Team Europe needs a strong hand on the tiller as it voyages to the US to defend the Ryder Cup next year and Padraig Harrington looks certain to get the nod next week, even if he takes over with his left wrist in a splint.
The Dubliner (47) is widely expected to be the man named as Europe’s 2020 captain at Wentworth Club next Tuesday after the European Tour yesterday announced a 1pm “Ryder Cup Press Conference” at its Virginia Water HQ.
Had things gone smoothly over Christmas, Harrington would be hitting thousands of balls in preparation for his first two events of the 2019 season in the Middle East.
Instead, he’s nursing a broken bone in his left wrist and working on his putting after suffering a fall on the stairs shortly before Christmas and won’t return to action until next month’s AT&T Pebble Beach Pro-Am at the earliest.
”Over the Christmas period I discovered that I had broken a bone in my wrist,” Harrington said in a statement on his website yesterday.
”I had slipped whilst walking down the stairs at home in mid-December. Whilst it continues to heal, I need to keep it in a splint a little while longer so, frustratingly, I will need to miss the first two planned events of my season in Abu Dhabi and Dubai.
”However, I should be fully fit for the AT&T Pebble Beach Pro-am on the PGA Tour in early February.”
Later on Twitter, he explained: “A simple slip and sprained wrist mid- December has turned out to be a broken bone in my wrist. A few extra weeks off is now needed in a splint. If only practicing your putting all winter would make your a better putter.”
While he will be frustrated not to be back for the start of the European Tour’s Desert Swing in a fortnight, injuries have rarely stopped the man widely endorsed by his peers as the best man to lead Europe into battle on US soil in two years’ time.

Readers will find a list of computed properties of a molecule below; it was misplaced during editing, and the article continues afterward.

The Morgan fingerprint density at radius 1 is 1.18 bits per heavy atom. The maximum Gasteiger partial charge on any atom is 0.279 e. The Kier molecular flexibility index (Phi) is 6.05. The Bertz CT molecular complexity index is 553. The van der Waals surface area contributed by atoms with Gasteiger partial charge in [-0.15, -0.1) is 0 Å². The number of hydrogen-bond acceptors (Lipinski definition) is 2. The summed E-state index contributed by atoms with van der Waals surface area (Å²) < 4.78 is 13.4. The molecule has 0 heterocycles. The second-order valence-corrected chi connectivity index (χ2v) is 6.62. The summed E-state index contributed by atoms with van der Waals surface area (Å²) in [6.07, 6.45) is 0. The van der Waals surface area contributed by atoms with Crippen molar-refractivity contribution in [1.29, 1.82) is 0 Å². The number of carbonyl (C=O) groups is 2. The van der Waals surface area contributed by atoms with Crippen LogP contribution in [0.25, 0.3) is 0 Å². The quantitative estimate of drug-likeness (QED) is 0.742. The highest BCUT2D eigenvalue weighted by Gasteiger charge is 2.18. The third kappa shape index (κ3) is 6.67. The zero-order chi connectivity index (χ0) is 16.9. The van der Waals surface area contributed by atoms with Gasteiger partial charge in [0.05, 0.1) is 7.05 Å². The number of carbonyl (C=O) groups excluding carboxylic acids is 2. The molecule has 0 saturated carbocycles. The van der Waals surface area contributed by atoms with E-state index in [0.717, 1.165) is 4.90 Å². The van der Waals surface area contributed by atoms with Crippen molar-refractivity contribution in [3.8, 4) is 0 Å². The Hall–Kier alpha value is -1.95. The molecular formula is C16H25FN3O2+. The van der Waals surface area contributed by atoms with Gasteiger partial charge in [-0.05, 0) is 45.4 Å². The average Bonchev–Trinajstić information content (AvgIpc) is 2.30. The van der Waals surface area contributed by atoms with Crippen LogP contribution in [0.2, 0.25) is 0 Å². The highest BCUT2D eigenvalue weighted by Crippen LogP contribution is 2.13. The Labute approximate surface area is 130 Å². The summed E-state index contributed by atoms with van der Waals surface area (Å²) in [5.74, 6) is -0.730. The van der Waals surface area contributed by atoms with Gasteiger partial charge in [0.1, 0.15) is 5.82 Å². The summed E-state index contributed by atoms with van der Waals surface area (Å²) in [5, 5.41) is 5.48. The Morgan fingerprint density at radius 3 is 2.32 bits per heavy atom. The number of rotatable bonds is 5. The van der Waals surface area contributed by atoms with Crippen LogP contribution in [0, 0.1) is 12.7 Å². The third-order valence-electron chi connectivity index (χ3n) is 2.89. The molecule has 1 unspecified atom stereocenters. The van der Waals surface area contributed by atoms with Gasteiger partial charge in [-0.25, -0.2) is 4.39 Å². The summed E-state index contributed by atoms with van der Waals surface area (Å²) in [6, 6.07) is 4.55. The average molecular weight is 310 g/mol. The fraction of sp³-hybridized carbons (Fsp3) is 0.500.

His trademark ability to overcome all odds has elevated him to the status of European Tour legend, despite his health scrapes.
While he’s not the first golfer to suffer a fall on the stairs —Dustin Johnson missed the 2017 Masters after slipped in his stockinged feet in his rented house in Augusta— Harrington's mishaps have only served to illustrate his innate ability to bounce back from any reverse.
When his old neck injury flared up during the third round of the 2002 US PGA at Hazeltine, requiring his Australian physio Dale Richardson to put him in a choke hold, he refused to withdraw and fought through the pain to finish tied 17th behind Rich Beem.
As it turned out, his neck trouble may have been triggered by a vigorous workout on a virtual-reality boxing game he’d played in a video arcade the previous evening.
And there were more bizarre injuries to come.
While his troublesome neck forced him to miss nearly nine weeks of the 2017 season after undergoing surgery on a trapped nerve, he had only battled back to full fitness when an amateur he was coaching hit him full on the elbow with a practice swing during an outing in the US a few weeks later.
“I thought it was the end of me playing competitive golf,” Harrington tweeted. “There’s no truth in the rumour that it was the amateur’s best strike of the day.”
That accident didn’t stop him playing the following week's US Open or returning for The Open at Royal Birkdale, where he had overcome a wrist injury to win back-to-back Claret Jugs in 2008.
The Dubliner had injured his right wrist hitting an impact bag the weekend before his title defence but went on to lift the Claret Jug again with one of the great major performances before going on to overcome dehydration to win the US PGA a fortnight later.
With six Ryder Cup appearances as a player and three successive vice-captaincies under his belt, his bulletproof confidence and easygoing demeanour has made him the ideal man to lead Europe’s Ryder Cup defence.
Sergio Garcia, Francesco Molinari, Rory McIlroy and Justin Rose have all backed his candidacy while Shane Lowry, who’d love to make his debut under the Dubliner in Minnesota, reckons there’s no better man for the job.
“He will be captain when he wants to be,” Lowry said. “If he wants this one, I am sure he's going to get it. He will be great.”
With Lee Westwood saying last year that he’d prefer to be considered for the Rome match in 2022 and that Harrington was the man best placed to take over, Ireland will have its third Ryder Cup captain in the space of four matches following Paul McGinley’s successful stewardship in 2014 and Darren Clarke’s ultimately ill-starred captaincy at Hazeltine three years ago.
“I won't put my name forward for this one," Westwood said at British Masters last season. "I'd prefer to do it in Rome if possible. I think Padraig is a better candidate for the next one than me and we need to pick the best man for the job.
"He is the right age, and he's still in touch with the players because he's still playing out here."
While Europe has won just once away from home since 2004 — the Seve Ballesteros inspired Miracle at Medinah under José María Olazábal in 2012 — Harrington has said he believes Whistling Straits could be the most European of all possible US venues.